Could A Lower Legal Drinking Age Lead to Less Alcoholism?
A widespread debate among Americans is the legal drinking age. Across the United States, the age you must be to consume or buy alcohol is 21. Some people find this age too high and think that is should be lowered. Reasoning for this varies, but a common reason is that introducing alcohol to youths at an earlier age will lower the likelihood they will develop an alcohol use disorder.
Another reason Americans think the drinking age should be lowered is that other countries have done it and it has worked out in their favor. Americans believe that because the other countries allow their children to drink wine at dinner, they are trained to drink responsibly and correctly. But this is not the case. In fact, alcoholism is a problem in teenagers across Europe. In European teens aged 15-16, binge drinking happens twice as much as it does in the United States.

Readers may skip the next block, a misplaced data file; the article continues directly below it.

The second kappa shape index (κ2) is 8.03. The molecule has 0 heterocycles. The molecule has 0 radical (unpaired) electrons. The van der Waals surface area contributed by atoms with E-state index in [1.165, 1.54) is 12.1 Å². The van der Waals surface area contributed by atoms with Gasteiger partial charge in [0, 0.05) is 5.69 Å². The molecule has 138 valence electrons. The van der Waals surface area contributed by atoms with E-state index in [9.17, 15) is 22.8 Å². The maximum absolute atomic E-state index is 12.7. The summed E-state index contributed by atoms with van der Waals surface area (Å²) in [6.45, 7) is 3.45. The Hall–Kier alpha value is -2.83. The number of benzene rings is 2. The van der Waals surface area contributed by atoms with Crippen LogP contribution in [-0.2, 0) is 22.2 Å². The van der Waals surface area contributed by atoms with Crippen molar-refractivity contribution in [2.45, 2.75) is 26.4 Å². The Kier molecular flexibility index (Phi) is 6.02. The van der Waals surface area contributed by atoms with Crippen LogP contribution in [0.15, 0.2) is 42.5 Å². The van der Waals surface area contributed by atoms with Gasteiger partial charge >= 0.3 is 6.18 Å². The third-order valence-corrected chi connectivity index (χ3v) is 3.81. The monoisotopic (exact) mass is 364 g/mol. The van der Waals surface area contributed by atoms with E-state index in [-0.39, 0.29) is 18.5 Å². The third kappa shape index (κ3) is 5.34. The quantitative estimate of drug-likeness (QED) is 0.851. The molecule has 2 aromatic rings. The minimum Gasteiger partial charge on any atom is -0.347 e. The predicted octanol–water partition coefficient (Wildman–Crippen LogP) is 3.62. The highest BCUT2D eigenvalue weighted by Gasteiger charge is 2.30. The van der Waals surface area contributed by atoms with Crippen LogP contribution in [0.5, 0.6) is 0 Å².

Many people have even started petitions with support of college students and college officials. They claim it will lower the possibilities of underage binge drinking at parties, therefore lowering alcohol related accidents on campus. People against this see this as a loophole to get the colleges out of trouble for high amounts of underage drinking on their campuses.
Researchers have looked at all aspects, but the answer always remains the same. The legal drinking age should stay at 21. Researchers found throughout the studies that regardless of the legal age, teens are always going to find a way around it. Instead of fighting to lower the drinking age in order to avoid alcohol abuse, teens should be educated on the topic and taught responsibility.